Accessibility Links

Is agile working the key to attracting top legal talent?

18/10/2016
Posted by: Lynn Sedgwick

The number of employers implementing agile working policies has climbed sharply in recent years, and as city firms battle to attract and retain top legal talent, a range of practices are introducing policies which give lawyers greater flexibility over their work/life balance. In a profession that is known for its exceptionally long hours and substantial focus on productivity, the prospect of working flexibly will likely be welcomed by many.

Understandably many firms have broached the prospect of agile working somewhat tentatively with the notable exceptions of two city practices in Schillings and Mishcon de Reya, who have both introduced new and innovative flexible working practices. Schillings recently announced that lawyers only need to come into the office two days a week, while Kevin Gold, the managing partner of Mishcon de Reya, allows lawyers to work from home as many or few days as they want.

Ultra - agile - the way to retain top legal talent?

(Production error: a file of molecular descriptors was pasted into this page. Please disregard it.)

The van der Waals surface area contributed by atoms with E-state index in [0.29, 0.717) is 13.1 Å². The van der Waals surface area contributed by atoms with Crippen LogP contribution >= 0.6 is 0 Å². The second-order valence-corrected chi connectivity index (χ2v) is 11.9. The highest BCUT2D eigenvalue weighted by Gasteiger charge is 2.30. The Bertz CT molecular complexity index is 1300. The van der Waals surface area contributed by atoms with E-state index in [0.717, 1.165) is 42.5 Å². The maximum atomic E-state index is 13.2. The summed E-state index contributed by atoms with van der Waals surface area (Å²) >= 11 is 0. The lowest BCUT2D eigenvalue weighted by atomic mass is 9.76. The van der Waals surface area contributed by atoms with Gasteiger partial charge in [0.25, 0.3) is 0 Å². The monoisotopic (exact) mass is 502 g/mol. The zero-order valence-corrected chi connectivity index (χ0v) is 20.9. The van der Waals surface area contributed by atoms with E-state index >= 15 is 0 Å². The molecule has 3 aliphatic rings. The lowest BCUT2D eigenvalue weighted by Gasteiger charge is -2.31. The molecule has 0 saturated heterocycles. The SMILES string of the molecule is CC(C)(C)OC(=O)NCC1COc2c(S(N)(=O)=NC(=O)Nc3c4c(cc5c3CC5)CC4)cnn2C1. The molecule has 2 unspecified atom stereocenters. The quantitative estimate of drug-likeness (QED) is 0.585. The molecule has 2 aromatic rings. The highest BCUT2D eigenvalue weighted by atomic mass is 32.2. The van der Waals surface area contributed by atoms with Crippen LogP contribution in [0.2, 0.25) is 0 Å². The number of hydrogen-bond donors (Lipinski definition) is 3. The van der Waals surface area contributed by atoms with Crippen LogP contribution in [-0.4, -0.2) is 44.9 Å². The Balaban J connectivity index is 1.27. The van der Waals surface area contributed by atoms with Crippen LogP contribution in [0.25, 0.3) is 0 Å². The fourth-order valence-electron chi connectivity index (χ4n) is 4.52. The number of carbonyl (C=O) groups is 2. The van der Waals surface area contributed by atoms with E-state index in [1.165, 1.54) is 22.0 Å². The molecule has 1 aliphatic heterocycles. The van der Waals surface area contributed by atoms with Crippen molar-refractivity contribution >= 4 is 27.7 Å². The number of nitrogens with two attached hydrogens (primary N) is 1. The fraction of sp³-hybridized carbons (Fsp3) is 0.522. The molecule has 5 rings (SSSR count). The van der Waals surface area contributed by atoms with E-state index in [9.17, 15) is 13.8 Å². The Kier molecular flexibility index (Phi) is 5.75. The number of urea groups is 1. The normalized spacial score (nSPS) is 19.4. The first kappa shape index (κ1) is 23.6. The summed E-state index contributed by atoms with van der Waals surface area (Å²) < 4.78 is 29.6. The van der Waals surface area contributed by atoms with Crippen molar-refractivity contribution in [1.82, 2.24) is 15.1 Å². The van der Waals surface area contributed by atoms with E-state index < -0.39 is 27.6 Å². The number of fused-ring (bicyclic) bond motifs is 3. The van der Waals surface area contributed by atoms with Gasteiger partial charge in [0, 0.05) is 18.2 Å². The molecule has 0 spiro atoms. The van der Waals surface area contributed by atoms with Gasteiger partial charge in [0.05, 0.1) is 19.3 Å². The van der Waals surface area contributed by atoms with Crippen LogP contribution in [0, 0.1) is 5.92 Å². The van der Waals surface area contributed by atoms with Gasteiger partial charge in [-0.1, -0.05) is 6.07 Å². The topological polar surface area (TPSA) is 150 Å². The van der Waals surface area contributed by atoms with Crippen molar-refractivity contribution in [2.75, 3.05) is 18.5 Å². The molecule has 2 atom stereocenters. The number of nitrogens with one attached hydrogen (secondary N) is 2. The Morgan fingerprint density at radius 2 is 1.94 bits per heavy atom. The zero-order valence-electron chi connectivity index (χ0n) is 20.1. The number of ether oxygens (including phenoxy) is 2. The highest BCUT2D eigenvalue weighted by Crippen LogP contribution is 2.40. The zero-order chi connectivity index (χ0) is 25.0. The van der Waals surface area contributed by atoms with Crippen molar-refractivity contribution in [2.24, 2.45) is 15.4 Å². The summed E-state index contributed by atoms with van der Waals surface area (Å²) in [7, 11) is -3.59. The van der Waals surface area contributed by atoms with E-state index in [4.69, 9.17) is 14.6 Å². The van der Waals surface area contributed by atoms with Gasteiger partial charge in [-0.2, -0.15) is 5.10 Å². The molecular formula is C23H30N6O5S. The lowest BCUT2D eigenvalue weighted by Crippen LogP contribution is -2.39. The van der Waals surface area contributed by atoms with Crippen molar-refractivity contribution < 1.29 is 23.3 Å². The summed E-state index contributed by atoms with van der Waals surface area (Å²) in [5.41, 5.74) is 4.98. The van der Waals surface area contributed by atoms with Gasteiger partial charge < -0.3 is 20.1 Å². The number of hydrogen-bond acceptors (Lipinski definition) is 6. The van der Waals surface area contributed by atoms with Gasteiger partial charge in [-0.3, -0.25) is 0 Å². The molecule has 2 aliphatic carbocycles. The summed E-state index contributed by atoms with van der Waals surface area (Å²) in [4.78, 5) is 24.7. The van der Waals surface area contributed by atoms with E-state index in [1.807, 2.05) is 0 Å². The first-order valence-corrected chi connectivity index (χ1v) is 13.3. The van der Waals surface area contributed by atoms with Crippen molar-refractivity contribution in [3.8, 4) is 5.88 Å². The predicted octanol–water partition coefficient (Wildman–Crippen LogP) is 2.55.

Mischon De Reya pioneered the ultra-agile working trend when its managing partner Kevin Gold told lawyers they could work as many or few days in the office as they want, in addition to being able to take unlimited holiday. Gold claimed that the policy stemmed from wanting to foster greater gender balance within the firm, and encourage female talent to return to the profession after taking a career break to have children. Interestingly Mischon De Reya was one of few firms to post 100% autumn retention scores.

Following the upheaval of its existing flexible working scheme, Schillings is set to eliminate all fixed desks from its offices in favour of a new ‘desk booking system’ that enables lawyers to book a spot for a specific day or week. Christopher Mills, Shillings’ COO said that the scheme aimed to improve collaboration between the firm’s various teams, including cyber security and intelligence. He also highlighted recruitment and retention as a key driver behind the implementation.

Flexible working - the way ahead?

According to a recent study by Grass Roots, 49% of employees claimed that flexible working arrangements and work-life balance are their most valuable benefits. Interestingly the same study found that while 84% of all respondents indicated that their benefit package was important in keeping them in their current role, that figure rose to 93% for 25-44 year olds. These figures support the growing consensus that younger generations are increasingly beginning to value holistic benefits packages over additional cash compensation.

While the take up of flexible working arrangements in law may not be a quick as in industries such as media and tech, it’s evident that more and more practices are coming to realise the value of such policies. And with millennials searching for ever more holistic benefits packages agile working polices may set one firm out above the next when professionals are searching for a new role.

Add new comment
*
*
*